Chicoan appeals federal conviction for growing marijuana
October 2nd, 2003
SACRAMENTO - Self-proclaimed Chico medical marijuana grower Bryan Epis is appealing his federal cultivation conviction, asserting his jury was misled on the facts and the law .
Epis is currently serving a 10-year federal prison term for conspiring to grow more than 1,000 marijuana plants near a school.
He is seeking a review of his case before the 9th Circuit Court of Appeal in San Francisco, which has ruled favorably in the past on medical-marijuana issues.
Among the core concerns raised in Epis' appeal, are whether federal drug laws "pre-empt" Proposition 215 - the 1996 voter initiative legalizing medicinal use of marijuana in California with a doctor's recommendation.
In a 45-page written brief, Epis' appellate lawyer argues that because medical marijuana has "no direct or obvious effect on interstate commerce," federal drug laws are being "unconstitutionally applied against the cultivation and consumption of the herb in this state.
Epis was arrested June 25, 1997, after Butte County sheriff's officers reportedly uncovered a grow operation at the basement of his Frances Willard Avenue home in Chico and seized 458 seedlings and plants. The home is near Chico Junior High School.
Epis asserts through his appellate attorney, Brenda Grantland of Mill Valley, that the government was allowed to put in "deceptively prejudicial" evidence at his trial last year to try to prove he was part of a much larger drug operation than actually existed.
The Chico law student also maintains that the judge erred by permitting his jury to learn he had a prior marijuana cultivation conviction and by employing improper factors to increase his sentence.
Epis is asking the appellate court to grant him a new trial or at least reduce his prison term.
The prosecutor who handled the case was unavailable Wednesday and a spokesman for the U.S. Attorney's Office in Sacramento said at this point the government has "no comment" regarding Epis' appeal.
During his June 2002 jury trial before U.S District Judge Frank C. Damrell in Sacramento, Epis asserted he was among four medical marijuana patients growing pot for themselves and a now-defunct group, "Chico Medical-Marijuana Caregivers."
The government, conversely, argued Epis was hiding behind Prop. 215 to illegally sell the drug.
During the Chico man's trial, which drew dozens of pro-medical marijuana protesters, Assistant U.S Attorney Samuel Wong introduced a three-page "marketing plan" seized from the Chico defendant's computer.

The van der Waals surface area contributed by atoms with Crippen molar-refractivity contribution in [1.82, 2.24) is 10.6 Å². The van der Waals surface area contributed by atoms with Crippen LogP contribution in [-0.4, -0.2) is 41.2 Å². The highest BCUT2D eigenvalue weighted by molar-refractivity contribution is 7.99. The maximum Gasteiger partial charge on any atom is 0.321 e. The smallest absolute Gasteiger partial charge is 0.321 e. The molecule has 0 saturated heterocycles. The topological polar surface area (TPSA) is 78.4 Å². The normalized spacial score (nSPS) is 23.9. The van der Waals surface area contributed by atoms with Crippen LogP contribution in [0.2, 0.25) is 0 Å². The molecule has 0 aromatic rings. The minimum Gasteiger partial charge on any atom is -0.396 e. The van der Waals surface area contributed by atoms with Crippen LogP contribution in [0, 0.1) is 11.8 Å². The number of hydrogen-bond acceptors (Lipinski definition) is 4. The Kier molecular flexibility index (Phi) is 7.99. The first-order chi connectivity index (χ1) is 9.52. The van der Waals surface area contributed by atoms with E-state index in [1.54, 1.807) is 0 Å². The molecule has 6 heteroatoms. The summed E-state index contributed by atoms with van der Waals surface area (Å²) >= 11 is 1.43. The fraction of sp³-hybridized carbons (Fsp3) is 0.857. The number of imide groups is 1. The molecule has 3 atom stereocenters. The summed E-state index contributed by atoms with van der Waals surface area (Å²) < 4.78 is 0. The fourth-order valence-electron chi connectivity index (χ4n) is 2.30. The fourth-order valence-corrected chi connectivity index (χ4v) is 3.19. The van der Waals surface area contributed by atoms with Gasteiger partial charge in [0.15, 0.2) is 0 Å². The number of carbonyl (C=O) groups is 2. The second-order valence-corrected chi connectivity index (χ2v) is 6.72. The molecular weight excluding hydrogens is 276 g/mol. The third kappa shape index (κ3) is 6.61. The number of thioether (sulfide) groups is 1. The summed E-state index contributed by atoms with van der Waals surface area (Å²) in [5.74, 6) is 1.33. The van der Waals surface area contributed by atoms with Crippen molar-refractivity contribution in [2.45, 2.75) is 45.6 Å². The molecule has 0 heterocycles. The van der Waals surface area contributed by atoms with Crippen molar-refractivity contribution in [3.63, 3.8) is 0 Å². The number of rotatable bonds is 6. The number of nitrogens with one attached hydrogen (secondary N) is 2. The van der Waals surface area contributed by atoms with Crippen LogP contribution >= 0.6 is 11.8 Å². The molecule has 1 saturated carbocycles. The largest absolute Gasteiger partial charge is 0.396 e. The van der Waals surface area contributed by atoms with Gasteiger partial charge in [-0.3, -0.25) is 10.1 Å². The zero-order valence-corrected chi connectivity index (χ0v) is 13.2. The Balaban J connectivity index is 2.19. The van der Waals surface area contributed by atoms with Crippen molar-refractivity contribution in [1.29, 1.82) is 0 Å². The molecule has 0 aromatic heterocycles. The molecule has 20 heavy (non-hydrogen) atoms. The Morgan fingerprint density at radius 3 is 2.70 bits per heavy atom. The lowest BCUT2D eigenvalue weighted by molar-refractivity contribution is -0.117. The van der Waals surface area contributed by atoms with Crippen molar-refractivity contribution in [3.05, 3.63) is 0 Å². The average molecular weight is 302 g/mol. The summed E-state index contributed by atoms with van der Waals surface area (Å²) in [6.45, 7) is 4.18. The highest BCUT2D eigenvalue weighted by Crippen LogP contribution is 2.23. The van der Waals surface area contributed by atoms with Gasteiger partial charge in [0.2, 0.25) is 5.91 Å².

One drug agent testified that the spreadsheet projected earnings within one year of more than $4 million per week had Epis not been arrested.
Epis maintains the government deceptively excerpted the calculations from a 17-page "rough draft" proposal he had for starting up a large medical marijuana dispensary in the Bay Area, which never got off the ground.
Not allowing Epis to place the entire document into evidence to show it was not related to the Chico grow, denied him a fair trial, his attorney contends.
"The figures in the documents are unrealistic to the point of absurdity - doubling each month ... and clearly relate to dispensing marijuana at a dispensary, not growing it," Grantland argues in her appellate brief.
"The end figure (on the spreadsheet) of 100,000 members by Jan. 1, 1998, for example, is much higher than the population of Chico and many neighboring cities and far exceeds the total of 30,000 patients with doctors recommendations for medical marijuana in all of California today," the defense attorney observed.
In arguing that the prosecution of Epis was unconstitutional, his lawyer contends federal drug laws are aimed primarily at curtailing "interstate" drug trafficking.
She reminded the 9th Circuit judges that in a prior ruling, they had found that "medical marijuana, when grown locally for personal consumption, does not have any direct or obvious effect on interstate commerce."
In her appellate brief, the attorney for the convicted Chico pot grower argues: "Barring controlled sources of medical marijuana, such as Epis' indoor garden," could have the opposite result Congress intended: "swelling illicit drug trafficking by forcing ill persons onto the black market."
The government has not yet filed its own brief in the case and no date has been set for hearing Epis' appeal.